The Diocese of Rockville Centre sold its headquarters in downtown Rockville...

The Diocese of Rockville Centre sold its headquarters in downtown Rockville Centre in March 2021 for $5.2 million in a move approved by the bankruptcy court. Credit: Danielle Silverman

Two years after the Roman Catholic Church on Long Island became the largest diocese in the nation to declare bankruptcy, none of the hundreds of clergy sex abuse cases filed against the church has been settled.

That has some survivors and their attorneys saying it is adding to the pain and injury the victims suffered as children years or even decades ago.

“They declared bankruptcy and said they wanted to see the victims adequately compensated,” said Paul Mones, an attorney who is representing some of the survivors. “People who suffered continue to suffer through these legal machinations that they are forced to go through.”

The Diocese of Rockville Centre has hired a major international law firm, Jones Day, to defend itself in the complex proceedings, which sometimes involve nearly 100 attorneys meeting at the same time.

The diocese declined to comment on the proceedings, other than pointing to court documents indicating it recently offered an unspecified “counter-offer” in the mediation, and that more sessions were scheduled for the following weeks.

The diocese declared bankruptcy on Oct. 1, 2020, saying the potential cost of payouts stemming from cases filed under the state Child Victims Act left it facing financial ruin.

The CVA allowed people to file lawsuits against the church, schools and other institutions regardless of how long ago the alleged abuse took place. Some of the diocesan cases go as far back as 1957, the year the diocese was founded, according to court papers.

When the diocese declared bankruptcy, the cases stopped being heard in New York State Supreme Court. Instead, they are now in U.S. Bankruptcy Court.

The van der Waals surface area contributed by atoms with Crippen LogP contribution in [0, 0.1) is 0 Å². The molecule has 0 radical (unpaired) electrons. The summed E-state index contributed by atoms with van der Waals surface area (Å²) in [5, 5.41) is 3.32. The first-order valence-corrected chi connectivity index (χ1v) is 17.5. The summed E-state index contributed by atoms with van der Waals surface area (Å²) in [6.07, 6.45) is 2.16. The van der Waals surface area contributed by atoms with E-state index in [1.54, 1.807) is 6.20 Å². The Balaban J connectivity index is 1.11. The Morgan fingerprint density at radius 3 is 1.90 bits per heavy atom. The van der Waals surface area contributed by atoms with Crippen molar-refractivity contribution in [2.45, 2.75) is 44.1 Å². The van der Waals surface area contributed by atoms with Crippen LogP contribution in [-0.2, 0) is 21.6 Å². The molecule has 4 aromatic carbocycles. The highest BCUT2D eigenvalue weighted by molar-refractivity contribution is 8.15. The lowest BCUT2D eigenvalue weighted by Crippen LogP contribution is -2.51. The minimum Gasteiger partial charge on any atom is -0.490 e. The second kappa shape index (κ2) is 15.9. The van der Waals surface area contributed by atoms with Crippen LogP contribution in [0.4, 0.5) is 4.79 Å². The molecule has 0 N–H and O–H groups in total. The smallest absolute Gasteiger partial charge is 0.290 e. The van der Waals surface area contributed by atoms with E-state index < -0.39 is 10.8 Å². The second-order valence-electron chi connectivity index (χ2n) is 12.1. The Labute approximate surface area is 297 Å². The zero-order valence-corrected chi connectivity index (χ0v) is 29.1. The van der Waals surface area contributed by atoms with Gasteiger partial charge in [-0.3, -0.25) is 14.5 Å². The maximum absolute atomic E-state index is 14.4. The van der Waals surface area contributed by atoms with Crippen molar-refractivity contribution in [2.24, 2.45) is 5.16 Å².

Bishop John Barres said at the time that bankruptcy “offers the only way to ensure a fair and equitable outcome for everyone involved, including abuse survivors whose compensation settlements will be resolved by the courts."

Some 200 lawsuits had been filed against the diocese by then, Barres said. Attorneys say there are now 636. The deadline for the CVA one-year “look back” window was extended from August 2020 to August 2021 because of the COVID-19 pandemic.

The CVA cases are in addition to about 350 that were settled under a separate diocesan program that began in 2017 and had cost the diocese $62 million in compensation to victims, church officials said.

The payout from the CVA legal cases could be far higher, some attorneys said. Mones handled a case in 2007 involving a youth minister who sexually abused two minors at St. Raphael's parish in East Meadow. That case alone ended with an $11.45 million jury award to the victims. 

Jeff Anderson, a Minnesota-based attorney who is also representing some...

Jeff Anderson, a Minnesota-based attorney who is also representing some of the survivors. Credit: Todd Maisel

Jeff Anderson, a Minnesota-based attorney who is also representing some of the survivors, said the diocese's attorneys are taking a "scorched earth" approach to the negotiations.